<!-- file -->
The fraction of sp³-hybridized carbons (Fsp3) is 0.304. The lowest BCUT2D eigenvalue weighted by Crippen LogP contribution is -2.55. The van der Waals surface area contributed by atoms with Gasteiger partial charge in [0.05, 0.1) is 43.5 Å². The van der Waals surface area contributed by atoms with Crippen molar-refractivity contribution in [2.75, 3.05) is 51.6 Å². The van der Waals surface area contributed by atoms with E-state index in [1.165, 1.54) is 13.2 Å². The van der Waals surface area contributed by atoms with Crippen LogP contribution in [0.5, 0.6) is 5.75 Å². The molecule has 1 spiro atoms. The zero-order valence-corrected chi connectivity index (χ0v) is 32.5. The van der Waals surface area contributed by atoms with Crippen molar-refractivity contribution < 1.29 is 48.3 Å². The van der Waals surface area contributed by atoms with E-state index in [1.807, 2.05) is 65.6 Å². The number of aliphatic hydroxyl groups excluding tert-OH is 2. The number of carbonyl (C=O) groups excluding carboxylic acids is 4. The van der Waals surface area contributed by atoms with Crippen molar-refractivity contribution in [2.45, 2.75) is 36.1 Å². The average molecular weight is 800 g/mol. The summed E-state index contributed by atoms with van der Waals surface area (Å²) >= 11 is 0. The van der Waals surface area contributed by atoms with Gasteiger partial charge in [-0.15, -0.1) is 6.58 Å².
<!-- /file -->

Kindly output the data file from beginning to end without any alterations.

The fraction of sp³-hybridized carbons (Fsp3) is 0.304. The lowest BCUT2D eigenvalue weighted by Crippen LogP contribution is -2.55. The van der Waals surface area contributed by atoms with Gasteiger partial charge in [0.05, 0.1) is 43.5 Å². The van der Waals surface area contributed by atoms with Crippen molar-refractivity contribution in [2.75, 3.05) is 51.6 Å². The van der Waals surface area contributed by atoms with E-state index in [1.165, 1.54) is 13.2 Å². The van der Waals surface area contributed by atoms with Crippen LogP contribution in [0.5, 0.6) is 5.75 Å². The molecule has 1 spiro atoms. The zero-order valence-corrected chi connectivity index (χ0v) is 32.5. The van der Waals surface area contributed by atoms with Crippen molar-refractivity contribution < 1.29 is 48.3 Å². The van der Waals surface area contributed by atoms with E-state index in [1.807, 2.05) is 65.6 Å². The number of aliphatic hydroxyl groups excluding tert-OH is 2. The number of carbonyl (C=O) groups excluding carboxylic acids is 4. The van der Waals surface area contributed by atoms with Crippen molar-refractivity contribution in [2.45, 2.75) is 36.1 Å². The average molecular weight is 800 g/mol. The summed E-state index contributed by atoms with van der Waals surface area (Å²) >= 11 is 0. The van der Waals surface area contributed by atoms with Gasteiger partial charge in [-0.15, -0.1) is 6.58 Å².